The EU Thinks A Brexit Deal Is Unlikely This Week But Leaders Could Agree To Hold Another Summit Before Oct. 31
A diplomatic memo says a text on customs arrangements probably won’t be ready in time for this week’s European Council meeting.
EU leaders could hold an extra European Council summit to discuss a Brexit deal before the end of October because an agreement is unlikely by the time of their scheduled meeting later this week, according to a diplomatic note seen by BuzzFeed News.
The memo says the chances are low of a text on customs arrangements, the most difficult sticking point in the negotiations, in time for leaders to make a decision when they gather in Brussels for the summit on Thursday and Friday.
Instead, the meeting’s conclusions will more likely focus on the terms of a possible extension of the Brexit deadline, with either Jan. 31, 2020, or later mooted as potential options should the UK ask to delay its departure for a third time.
A senior European government official urged caution, telling BuzzFeed News that a lack of agreement this week shouldn’t automatically be interpreted as entirely negative, and was as much to do with the lack of time as the substance of the negotiations.
Another EU source said that, with talks between the UK and the EU still ongoing, it was premature to definitively determine the contents of this week’s summit, and a deal, though difficult, was still possible.
Separately, a UK government official said that a special European Council could be used to strike a deal in the final days running up to Oct. 31, the date the UK is due to leave the EU.
Following a weekend of discussions, the EU’s chief Brexit negotiator Michel Barnier told the bloc’s 27 ambassadors on Sunday that there had been no breakthrough yet.
Barnier told the diplomats that the talks had focussed on customs arrangements.
Under prime minister Boris Johnson’s latest proposals, Northern Ireland would legally remain in the UK’s customs union, but would at the same time continue to abide by the EU’s rules on customs and tariffs, avoiding border checks in Ireland. The arrangement would in effect create a dual customs system that would see goods tracked and businesses having to apply for a rebate to cover any differences in tariffs.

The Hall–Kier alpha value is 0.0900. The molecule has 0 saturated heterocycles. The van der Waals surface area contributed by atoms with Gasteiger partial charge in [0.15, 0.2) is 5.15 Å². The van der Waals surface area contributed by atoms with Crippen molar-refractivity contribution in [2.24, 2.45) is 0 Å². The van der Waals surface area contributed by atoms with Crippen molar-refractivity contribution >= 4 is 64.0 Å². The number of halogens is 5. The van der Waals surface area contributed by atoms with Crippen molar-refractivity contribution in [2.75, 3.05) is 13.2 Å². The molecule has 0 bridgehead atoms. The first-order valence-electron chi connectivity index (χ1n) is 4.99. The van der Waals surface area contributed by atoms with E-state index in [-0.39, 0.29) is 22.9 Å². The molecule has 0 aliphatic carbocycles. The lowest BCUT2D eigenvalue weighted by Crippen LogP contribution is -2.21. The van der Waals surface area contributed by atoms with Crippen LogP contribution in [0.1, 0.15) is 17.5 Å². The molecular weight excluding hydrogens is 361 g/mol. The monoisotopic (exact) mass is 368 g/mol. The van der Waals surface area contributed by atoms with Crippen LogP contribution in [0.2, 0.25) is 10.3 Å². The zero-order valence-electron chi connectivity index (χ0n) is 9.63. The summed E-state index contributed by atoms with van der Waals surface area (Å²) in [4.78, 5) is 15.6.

One of several reservations raised by Barnier is the difficulty of knowing whether a good ultimately ends up in the EU’s market and supply chains.
EU officials believe that an agreement building on a Northern Ireland-only backstop, which would effectively keep Northern Ireland in the EU's single market and customs territory, would be a more feasible solution given the time available.
The backstop is the legally operative insurance mechanism included in the withdrawal agreement that guarantees that the border between Northern Ireland and the Republic of Ireland remains open after Brexit in all circumstances, while also protecting the integrity of the EU’s single market. Johnson has pledged to ditch it, while the EU insists that any alternative needs to achieve the same effects and be legally operative from the day Brexit happens.
UK MPs will gather for a special sitting on the Saturday following the European Council, where they will hold a "meaningful vote" on a deal if Johnson manages to agree one by that date, or the prime minister will be expected to announce he is sending a letter to Brussels requesting a Brexit delay.
The Benn Act passed by Parliament last month requires the prime minister to send the extension request letter on Oct. 19, if Parliament has not approved a withdrawal deal.
Johnson has repeatedly stated that he will refuse to countenance a Brexit delay beyond Oct. 31.
A senior official from a European government told BuzzFeed News that the mood in many EU capitals had hardened in recent weeks, and any request to prolong Brexit would need to be accompanied by a clear purpose.